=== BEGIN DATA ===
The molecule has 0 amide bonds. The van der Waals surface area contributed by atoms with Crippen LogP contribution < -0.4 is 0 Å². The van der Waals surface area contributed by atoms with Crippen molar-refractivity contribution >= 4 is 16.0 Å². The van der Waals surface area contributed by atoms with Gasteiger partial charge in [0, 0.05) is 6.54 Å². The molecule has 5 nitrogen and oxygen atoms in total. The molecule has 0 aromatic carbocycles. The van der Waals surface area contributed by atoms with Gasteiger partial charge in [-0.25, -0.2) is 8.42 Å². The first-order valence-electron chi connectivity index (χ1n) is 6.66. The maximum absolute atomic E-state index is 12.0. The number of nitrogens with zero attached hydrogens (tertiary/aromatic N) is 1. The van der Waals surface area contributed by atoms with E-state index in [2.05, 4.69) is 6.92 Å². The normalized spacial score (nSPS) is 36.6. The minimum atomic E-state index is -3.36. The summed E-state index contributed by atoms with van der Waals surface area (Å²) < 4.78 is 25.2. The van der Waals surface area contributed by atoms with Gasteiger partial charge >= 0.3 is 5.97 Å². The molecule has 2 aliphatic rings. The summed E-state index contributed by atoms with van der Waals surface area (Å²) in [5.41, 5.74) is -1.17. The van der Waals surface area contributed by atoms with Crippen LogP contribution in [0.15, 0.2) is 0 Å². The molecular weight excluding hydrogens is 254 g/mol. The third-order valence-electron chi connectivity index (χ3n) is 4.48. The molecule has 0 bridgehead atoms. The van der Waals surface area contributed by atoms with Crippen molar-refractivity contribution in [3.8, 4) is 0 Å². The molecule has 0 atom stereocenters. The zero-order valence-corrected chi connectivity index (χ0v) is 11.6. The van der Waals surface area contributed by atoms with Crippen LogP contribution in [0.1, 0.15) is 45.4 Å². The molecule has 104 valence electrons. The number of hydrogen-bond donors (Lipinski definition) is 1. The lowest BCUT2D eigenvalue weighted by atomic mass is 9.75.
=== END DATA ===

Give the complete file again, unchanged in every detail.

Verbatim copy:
The molecule has 0 amide bonds. The van der Waals surface area contributed by atoms with Crippen LogP contribution < -0.4 is 0 Å². The van der Waals surface area contributed by atoms with Crippen molar-refractivity contribution >= 4 is 16.0 Å². The van der Waals surface area contributed by atoms with Gasteiger partial charge in [0, 0.05) is 6.54 Å². The molecule has 5 nitrogen and oxygen atoms in total. The molecule has 0 aromatic carbocycles. The van der Waals surface area contributed by atoms with Gasteiger partial charge in [-0.25, -0.2) is 8.42 Å². The first-order valence-electron chi connectivity index (χ1n) is 6.66. The maximum absolute atomic E-state index is 12.0. The number of nitrogens with zero attached hydrogens (tertiary/aromatic N) is 1. The van der Waals surface area contributed by atoms with E-state index in [2.05, 4.69) is 6.92 Å². The normalized spacial score (nSPS) is 36.6. The minimum atomic E-state index is -3.36. The summed E-state index contributed by atoms with van der Waals surface area (Å²) < 4.78 is 25.2. The van der Waals surface area contributed by atoms with Gasteiger partial charge >= 0.3 is 5.97 Å². The molecule has 2 aliphatic rings. The summed E-state index contributed by atoms with van der Waals surface area (Å²) in [5.41, 5.74) is -1.17. The van der Waals surface area contributed by atoms with Crippen LogP contribution in [0.15, 0.2) is 0 Å². The molecular weight excluding hydrogens is 254 g/mol. The third-order valence-electron chi connectivity index (χ3n) is 4.48. The molecule has 0 bridgehead atoms. The van der Waals surface area contributed by atoms with Crippen molar-refractivity contribution in [3.8, 4) is 0 Å². The molecule has 0 atom stereocenters. The zero-order valence-corrected chi connectivity index (χ0v) is 11.6. The van der Waals surface area contributed by atoms with Crippen LogP contribution in [0.1, 0.15) is 45.4 Å². The molecule has 104 valence electrons. The number of hydrogen-bond donors (Lipinski definition) is 1. The lowest BCUT2D eigenvalue weighted by atomic mass is 9.75.